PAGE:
Two of the younger men had tents without sleeping bags. I was thinking we should get them heaters and toilets and air mattresses, especially for the elder who is recovering from a heart attack and other ailments, the other disabled man with a hip to leg brace and some of the other men whom city camping is taking a debilitating toll on their bodies.  Top on Tracy’s list was Operation Dignity Inc., which is a veteran’s services agency, but they serve everyone.

I saw a pitcher which looked to be filled with urine. I wondered where people used the bathroom or disposed of waste. Obviously the city serviced this community, as I saw garbage bins near most of the tents. (Two months later they were removed).

When looking at solutions to under or unhoused communities, one needs to realize that these communities have a continuity and act as support systems for its members. To move one of the community out and place him perhaps in housing where he is not connected to friends or loved ones, is a disservice to said person. If there are 100 people in a particular encampment, then if Caltrans plans to gate the open space, as it did in the Webster Street Tube, then there should be 100 housing spaces made available (preferably indoors) so this structured intentional family or community can stay together.

I wonder where all the families went who were living inside the Alameda/Webster Tube for over a year, their lives permanently disrupted? One young man at the encampment we visited Christmas day, whom I really liked, told one of our group that he had been living on the street since he was 12.  I couldn’t imagine what that was like, but his beauty reflected a community he was able to join which embraced him, loved him and allowed him to grow into the man he is today. But what is next? The hustle, city camping demands, is not a permanent lifestyle one can sustain indefinitely.

As I drove home later that evening the clouds floating just about the horizon like whipped cream, scoops of vanilla ice cream or so many cotton balls—against the same blue canvas I spoke of earlier, I couldn’t have imagined such a day.

I knew I wanted to do something meaningful December 25. I’d thought about the black men without houses, eking out a bare subsistence on the streets of Oakland; however, I didn’t know how much people cared. Donations poured in in the hundreds of dollars and then people came around to talk to the men, laugh, sing . . . we even had a musician, Michael James, come to play Christmas songs on his tenor saxophone.  His friend, my friend, Damu Sudi Alii stood speaking to the brothers there at the encampment. I saw them sharing laughter.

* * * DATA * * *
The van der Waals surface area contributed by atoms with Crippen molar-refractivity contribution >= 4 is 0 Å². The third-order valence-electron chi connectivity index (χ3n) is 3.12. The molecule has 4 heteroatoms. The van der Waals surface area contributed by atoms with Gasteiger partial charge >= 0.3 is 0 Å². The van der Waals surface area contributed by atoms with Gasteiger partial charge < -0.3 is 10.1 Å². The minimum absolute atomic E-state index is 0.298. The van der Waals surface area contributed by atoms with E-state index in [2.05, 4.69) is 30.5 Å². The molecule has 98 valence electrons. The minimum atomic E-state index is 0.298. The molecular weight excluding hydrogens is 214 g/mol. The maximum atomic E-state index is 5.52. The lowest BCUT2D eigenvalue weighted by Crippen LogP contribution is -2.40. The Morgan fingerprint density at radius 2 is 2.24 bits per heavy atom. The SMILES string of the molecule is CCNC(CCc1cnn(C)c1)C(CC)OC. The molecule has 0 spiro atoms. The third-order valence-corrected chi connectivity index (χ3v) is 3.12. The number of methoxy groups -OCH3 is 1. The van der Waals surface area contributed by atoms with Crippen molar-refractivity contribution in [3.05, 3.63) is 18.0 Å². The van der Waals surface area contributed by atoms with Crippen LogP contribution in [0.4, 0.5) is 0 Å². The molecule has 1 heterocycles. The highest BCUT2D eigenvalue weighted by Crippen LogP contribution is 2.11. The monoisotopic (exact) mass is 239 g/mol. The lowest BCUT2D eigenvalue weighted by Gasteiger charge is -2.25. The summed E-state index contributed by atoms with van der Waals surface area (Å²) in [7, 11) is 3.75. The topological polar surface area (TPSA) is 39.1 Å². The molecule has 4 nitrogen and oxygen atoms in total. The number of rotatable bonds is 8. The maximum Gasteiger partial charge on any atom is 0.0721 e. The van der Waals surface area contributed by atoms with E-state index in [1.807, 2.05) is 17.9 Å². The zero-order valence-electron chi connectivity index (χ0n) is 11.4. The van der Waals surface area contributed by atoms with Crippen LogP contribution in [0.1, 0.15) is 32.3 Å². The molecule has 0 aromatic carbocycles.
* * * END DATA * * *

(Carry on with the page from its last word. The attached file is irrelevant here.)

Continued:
We call ourselves The Auset Movement: Loving Humanity into Wholeness. For those who know the story of Queen Auset (Isis), her husband Ausar (Osiris), their brother Set, you understand the concept dismemberment and being dispersed and what this means when we speak historically and presently of African Diaspora citizens.  This ejection of black bodies from civil society is intentional and not unexpected. The enormity is what is so alarming—so many black men hear: “Do not pass go,” do not draw the “Get out of jail free” card, nor do they thrive . . . if they make it out of the various booby traps alive. After the earthquake in Haiti, the internally displaced persons count was high. This crisis lingered long after the tremors ceased, when funds collected internationally never made it into the hands of the needy. Similar to the levees breaking in NOLA ten years ago August 29, 2005; it was the people, ordinary citizens, like Malik Rahim, co-founder, Common Ground Collective, who responded first.

Auset was not deterred when Set chopped his brother up into 42 pieces and scattered them like rainfall throughout Kemet. Auset found all but one piece, the phallus, which she sculpted and then awakened her husband’s spirit for a memorable night under the stars (smile). There she conceived Heru (Horus). Her love was so great for Ausar, she willed him to life. Likewise, we will not rest until all our brothers especially, (but our sisters too) are recovered (impediments or issues addressed) and our community restored.


With this in mind, as we packed up, The Auset Movement promised to return and return as long as “dudes are forced to live outside of town.” Visit us at or leave a message at 641-715-3900 ext. 810813 or